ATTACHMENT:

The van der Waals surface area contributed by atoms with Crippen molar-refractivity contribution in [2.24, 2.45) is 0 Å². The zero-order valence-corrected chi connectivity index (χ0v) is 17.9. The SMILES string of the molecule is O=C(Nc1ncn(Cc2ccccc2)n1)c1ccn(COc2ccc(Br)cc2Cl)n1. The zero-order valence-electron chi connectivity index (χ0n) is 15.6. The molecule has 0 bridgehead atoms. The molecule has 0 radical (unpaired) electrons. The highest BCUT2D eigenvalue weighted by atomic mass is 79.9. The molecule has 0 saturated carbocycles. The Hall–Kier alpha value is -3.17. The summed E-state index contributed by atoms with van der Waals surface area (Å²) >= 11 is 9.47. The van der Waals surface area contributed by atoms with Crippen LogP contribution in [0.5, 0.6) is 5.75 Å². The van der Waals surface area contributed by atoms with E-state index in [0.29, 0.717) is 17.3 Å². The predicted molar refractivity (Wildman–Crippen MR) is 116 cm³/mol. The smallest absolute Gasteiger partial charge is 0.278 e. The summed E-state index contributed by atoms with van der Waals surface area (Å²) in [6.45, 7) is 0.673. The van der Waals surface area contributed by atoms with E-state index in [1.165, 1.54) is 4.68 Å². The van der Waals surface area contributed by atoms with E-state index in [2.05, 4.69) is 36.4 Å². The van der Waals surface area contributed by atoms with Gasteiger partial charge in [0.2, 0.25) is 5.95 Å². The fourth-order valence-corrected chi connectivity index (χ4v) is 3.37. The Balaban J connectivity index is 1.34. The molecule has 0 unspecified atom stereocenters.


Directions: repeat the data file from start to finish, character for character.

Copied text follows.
The van der Waals surface area contributed by atoms with Crippen molar-refractivity contribution in [2.24, 2.45) is 0 Å². The zero-order valence-corrected chi connectivity index (χ0v) is 17.9. The SMILES string of the molecule is O=C(Nc1ncn(Cc2ccccc2)n1)c1ccn(COc2ccc(Br)cc2Cl)n1. The zero-order valence-electron chi connectivity index (χ0n) is 15.6. The molecule has 0 bridgehead atoms. The molecule has 0 radical (unpaired) electrons. The highest BCUT2D eigenvalue weighted by atomic mass is 79.9. The molecule has 0 saturated carbocycles. The Hall–Kier alpha value is -3.17. The summed E-state index contributed by atoms with van der Waals surface area (Å²) >= 11 is 9.47. The van der Waals surface area contributed by atoms with Crippen LogP contribution in [0.5, 0.6) is 5.75 Å². The van der Waals surface area contributed by atoms with E-state index in [0.29, 0.717) is 17.3 Å². The predicted molar refractivity (Wildman–Crippen MR) is 116 cm³/mol. The smallest absolute Gasteiger partial charge is 0.278 e. The summed E-state index contributed by atoms with van der Waals surface area (Å²) in [6.45, 7) is 0.673. The van der Waals surface area contributed by atoms with E-state index in [1.165, 1.54) is 4.68 Å². The van der Waals surface area contributed by atoms with E-state index in [2.05, 4.69) is 36.4 Å². The van der Waals surface area contributed by atoms with Gasteiger partial charge in [0.2, 0.25) is 5.95 Å². The fourth-order valence-corrected chi connectivity index (χ4v) is 3.37. The Balaban J connectivity index is 1.34. The molecule has 0 unspecified atom stereocenters.